9 Things You Didn’t Know About the FLDS Church
The Fundamental Church of Latter-Day Saints is a radical polygamist sect.
— -- The Fundamentalist Church of Latter Day Saints has been in the spotlight for the past few years, but there are many questions about what the group believes and what their members’ lives are like inside the polygamist sect. Here are a few things you might not have known about the FLDS.
1. The FLDS Is Different from Modern Day Mormon Church
The Fundamentalist Church of Latter Day Saints is a radical polygamist sect that splintered off from the Mormon Church, a religion more formally called The Church of Jesus Christ of Latter Day Saints, more than a century ago. FLDS ancestors broke away from the Mormon Church over the issue of polygamy after the church renounced its practice.
2. The FLDS Home Base Is on the Arizona-Utah Border
Known to members as “The Creek,” the FLDS community dominates the twin towns of Colorado City, Arizona, and Hildale, Utah, which straddle the state lines. Roughly 10,000 people are believed to live in the community.
3. FLDS Followers Believe Warren Jeffs Is Their “Prophet” Even Though He Is in Prison
Warren Jeffs became the leader of the FLDS community after his father died in 2002. Many believe Jeffs still controls the church, despite the fact that he is currently serving a life sentence in prison for sexual assaulting two girls, ones of which was a 12-year-old he considered to be one of his wives.
It is believed that Jeffs has as many as 70 wives.
4. FLDS Members Are Supposed to Constantly Pray for Warren Jeffs
According to former FLDS member Joe Broadbent, FLDS followers are supposed to stop every hour during the day, no matter what they’re doing, to pray for Warren Jeffs to break out of prison.
“That’s a big test for them,” Joe Broadbent said. “He’s like, ‘the only way that I’m not out is because you’re not faithful enough’… he puts so much pressure on the people. They’re fasting… they don’t eat for three days at a time, [and] they pray, and pray and pray.”
5. Warren Jeffs Decides Who Marries Who
In one of his sermons, Warren Jeffs said that the job of an FLDS wife is to obey her husband and bear children, and many former female members said they were forced to marry when they were in their young teens. Some said they were forced to marry distant cousins.
6. FLDS Women Are Required To Wear Prairie Dresses, Don’t Cut Hair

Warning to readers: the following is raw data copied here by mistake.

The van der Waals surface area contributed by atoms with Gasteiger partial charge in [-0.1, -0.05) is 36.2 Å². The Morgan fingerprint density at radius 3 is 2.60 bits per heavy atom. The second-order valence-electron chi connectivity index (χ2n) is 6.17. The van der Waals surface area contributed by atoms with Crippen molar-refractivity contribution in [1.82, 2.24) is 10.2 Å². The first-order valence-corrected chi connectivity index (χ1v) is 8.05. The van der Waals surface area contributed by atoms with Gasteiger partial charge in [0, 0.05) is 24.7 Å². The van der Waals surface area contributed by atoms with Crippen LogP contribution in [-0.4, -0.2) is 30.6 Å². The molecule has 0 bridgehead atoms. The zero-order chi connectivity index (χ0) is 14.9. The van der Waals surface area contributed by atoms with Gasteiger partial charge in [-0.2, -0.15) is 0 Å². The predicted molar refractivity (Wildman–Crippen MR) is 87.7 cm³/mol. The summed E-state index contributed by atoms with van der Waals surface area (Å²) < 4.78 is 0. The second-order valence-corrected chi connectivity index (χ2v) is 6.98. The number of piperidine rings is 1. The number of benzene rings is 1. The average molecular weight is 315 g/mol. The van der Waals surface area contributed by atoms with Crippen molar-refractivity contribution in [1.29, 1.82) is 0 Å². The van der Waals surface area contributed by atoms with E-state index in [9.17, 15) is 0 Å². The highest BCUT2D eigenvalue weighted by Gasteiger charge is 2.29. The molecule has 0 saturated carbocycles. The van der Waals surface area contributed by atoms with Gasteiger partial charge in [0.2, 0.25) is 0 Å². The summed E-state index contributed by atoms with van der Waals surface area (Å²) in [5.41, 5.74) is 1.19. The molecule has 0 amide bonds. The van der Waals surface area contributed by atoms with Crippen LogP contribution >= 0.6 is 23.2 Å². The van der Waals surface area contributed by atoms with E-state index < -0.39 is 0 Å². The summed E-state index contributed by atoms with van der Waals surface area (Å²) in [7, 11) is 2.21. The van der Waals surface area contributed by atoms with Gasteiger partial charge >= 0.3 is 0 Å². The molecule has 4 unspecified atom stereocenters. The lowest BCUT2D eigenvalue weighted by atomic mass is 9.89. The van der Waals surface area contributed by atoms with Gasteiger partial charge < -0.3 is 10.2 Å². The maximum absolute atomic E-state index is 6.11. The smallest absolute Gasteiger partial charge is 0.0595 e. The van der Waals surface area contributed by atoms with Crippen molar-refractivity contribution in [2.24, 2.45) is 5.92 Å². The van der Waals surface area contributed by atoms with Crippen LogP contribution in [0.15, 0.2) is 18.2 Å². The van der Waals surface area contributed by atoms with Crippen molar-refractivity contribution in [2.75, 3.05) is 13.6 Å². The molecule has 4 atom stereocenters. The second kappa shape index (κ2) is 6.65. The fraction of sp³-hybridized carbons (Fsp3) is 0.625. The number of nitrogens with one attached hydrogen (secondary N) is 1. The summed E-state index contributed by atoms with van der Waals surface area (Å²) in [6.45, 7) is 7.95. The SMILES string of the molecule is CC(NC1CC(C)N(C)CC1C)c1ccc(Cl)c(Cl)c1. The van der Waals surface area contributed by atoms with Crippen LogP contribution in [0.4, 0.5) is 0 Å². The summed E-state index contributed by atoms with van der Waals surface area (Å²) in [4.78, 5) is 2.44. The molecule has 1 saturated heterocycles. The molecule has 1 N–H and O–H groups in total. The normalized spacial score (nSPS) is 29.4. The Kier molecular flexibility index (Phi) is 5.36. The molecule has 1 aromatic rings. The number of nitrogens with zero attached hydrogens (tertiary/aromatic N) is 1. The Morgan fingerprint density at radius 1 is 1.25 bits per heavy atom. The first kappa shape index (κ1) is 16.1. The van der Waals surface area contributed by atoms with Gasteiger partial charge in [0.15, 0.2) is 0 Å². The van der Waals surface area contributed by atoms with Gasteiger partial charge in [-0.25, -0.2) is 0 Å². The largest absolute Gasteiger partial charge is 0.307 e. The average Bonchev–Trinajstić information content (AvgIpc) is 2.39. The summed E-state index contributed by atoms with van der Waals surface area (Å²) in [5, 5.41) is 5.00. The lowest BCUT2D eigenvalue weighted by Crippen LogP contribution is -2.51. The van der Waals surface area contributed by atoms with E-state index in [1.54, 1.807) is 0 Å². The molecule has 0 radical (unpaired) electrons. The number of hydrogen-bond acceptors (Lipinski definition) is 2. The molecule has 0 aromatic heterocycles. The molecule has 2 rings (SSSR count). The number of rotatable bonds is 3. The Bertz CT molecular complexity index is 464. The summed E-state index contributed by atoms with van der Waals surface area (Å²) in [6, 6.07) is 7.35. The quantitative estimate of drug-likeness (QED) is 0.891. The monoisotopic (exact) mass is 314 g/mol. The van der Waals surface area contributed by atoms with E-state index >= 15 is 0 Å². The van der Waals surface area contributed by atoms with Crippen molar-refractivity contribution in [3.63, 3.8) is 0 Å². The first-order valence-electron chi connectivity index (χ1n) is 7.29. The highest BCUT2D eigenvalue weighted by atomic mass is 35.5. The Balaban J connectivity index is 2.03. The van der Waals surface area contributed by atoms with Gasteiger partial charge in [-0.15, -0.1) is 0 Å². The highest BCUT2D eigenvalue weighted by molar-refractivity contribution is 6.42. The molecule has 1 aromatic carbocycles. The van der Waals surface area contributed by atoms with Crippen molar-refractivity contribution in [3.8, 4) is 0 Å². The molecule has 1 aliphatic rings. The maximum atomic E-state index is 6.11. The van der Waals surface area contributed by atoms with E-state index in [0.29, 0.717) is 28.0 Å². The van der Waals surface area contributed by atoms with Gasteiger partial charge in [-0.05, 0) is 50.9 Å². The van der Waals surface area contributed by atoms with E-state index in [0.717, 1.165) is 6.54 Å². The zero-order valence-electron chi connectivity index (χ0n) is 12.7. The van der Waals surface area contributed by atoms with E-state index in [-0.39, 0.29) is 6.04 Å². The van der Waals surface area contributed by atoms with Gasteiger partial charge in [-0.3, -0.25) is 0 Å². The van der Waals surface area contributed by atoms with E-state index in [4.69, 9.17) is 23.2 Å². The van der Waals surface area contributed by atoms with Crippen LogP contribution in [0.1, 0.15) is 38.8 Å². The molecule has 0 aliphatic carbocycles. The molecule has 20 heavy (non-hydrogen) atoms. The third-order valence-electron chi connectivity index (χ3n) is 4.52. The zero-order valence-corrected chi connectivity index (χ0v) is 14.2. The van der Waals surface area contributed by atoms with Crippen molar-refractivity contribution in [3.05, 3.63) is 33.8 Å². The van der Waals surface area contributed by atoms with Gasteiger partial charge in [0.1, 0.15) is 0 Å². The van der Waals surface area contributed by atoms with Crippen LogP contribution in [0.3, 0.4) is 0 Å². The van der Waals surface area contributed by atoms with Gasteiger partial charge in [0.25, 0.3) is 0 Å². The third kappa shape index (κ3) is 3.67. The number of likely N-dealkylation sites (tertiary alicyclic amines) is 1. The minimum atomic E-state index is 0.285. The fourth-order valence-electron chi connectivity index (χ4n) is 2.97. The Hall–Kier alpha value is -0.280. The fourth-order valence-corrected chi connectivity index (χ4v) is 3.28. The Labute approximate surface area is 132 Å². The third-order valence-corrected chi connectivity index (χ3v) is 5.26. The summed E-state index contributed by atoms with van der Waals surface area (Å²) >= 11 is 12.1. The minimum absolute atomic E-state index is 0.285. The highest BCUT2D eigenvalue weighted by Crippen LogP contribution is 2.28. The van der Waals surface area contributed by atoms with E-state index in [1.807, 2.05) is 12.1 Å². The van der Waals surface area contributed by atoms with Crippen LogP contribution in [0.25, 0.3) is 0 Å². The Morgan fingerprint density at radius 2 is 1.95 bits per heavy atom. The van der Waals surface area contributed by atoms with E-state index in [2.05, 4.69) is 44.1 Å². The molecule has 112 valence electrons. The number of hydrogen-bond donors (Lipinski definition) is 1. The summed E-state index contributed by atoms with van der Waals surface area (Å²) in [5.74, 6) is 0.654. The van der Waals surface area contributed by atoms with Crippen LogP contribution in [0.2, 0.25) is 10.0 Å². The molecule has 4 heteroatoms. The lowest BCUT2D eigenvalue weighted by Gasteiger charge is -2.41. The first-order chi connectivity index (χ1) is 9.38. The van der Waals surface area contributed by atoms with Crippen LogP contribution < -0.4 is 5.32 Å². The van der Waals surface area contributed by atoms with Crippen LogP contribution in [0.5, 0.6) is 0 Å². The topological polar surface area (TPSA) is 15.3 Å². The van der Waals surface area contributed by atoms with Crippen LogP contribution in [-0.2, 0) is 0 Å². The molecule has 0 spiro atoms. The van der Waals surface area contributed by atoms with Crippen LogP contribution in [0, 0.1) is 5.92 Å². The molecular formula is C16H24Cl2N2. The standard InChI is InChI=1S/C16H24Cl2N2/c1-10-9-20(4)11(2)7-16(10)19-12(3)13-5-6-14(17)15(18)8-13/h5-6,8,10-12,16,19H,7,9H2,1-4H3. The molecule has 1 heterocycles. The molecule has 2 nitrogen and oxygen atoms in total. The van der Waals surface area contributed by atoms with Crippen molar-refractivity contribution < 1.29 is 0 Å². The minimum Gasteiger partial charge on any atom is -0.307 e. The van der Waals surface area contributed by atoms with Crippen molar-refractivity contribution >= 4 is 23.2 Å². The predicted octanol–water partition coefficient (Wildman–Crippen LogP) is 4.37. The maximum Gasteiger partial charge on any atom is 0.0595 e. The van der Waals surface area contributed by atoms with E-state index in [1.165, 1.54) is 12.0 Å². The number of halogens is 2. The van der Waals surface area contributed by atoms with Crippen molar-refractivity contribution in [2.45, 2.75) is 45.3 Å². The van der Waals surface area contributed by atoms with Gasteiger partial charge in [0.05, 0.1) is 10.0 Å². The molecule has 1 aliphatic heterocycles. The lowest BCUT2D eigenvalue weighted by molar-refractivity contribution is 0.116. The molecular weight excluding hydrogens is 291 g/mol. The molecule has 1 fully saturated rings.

According to FLDS followers, women cover their bodies from neck to ankles because their bodies are considered sacred temples that can’t be exposed. They also never cut their hair because, according to their teachings, they will need it in heaven to wash men's feet as an anointing.
7. Most Forms of Entertainment Are Banned
After he rose to power, Jeffs made up a series of new very strict rules for the community and banned most forms of entertainment including dogs, toys, television, newspapers, the Internet, birthday and Christmas celebrations, festivals, parades, camping and fishing, according to Joe Broadbent and his sister Sabrina Broadbent, both former FLDS members who left the church years ago.
“[Warren Jeffs] was trying to clean people up,” Joe Broadbent said. “He was trying to find out who was going to follow him… he was testing people. It definitely made their faith a lot stronger.”
8. FLDS Schools Teach that Warren Jeffs is President of the United States
The twin towns’ public school, which re-opened this past year, had been closed for 13 years after Jeffs ordered FLDS families to pull their children out of the school and home-school them instead using additional teachings from FLDS leaders, including Jeffs himself, who was once a schoolteacher. Jeffs believed the public school was an evil influence.
Former FLDS members said Jeffs’s face is on every FLDS child's school notebook. They claim FLDS schools teach that Warren Jeffs is the president of the United States and that man never landed on the moon because God guided Neil Armstrong away from it.
9. The Church Has a Bunker-Like Network of Tunnels
At the north end of the FLDS community is an abandoned man-made cave, which is a bunker-like network of tunnels drilled 100-yards deep into the mountainside half a century ago. It was designed to protect the FLDS from the threat of a government raid.
The non-profit organization Defenders of Children has set up a fund for Sabrina Broadbent, Charlene Jeffs and other FLDS families. Click here for more information.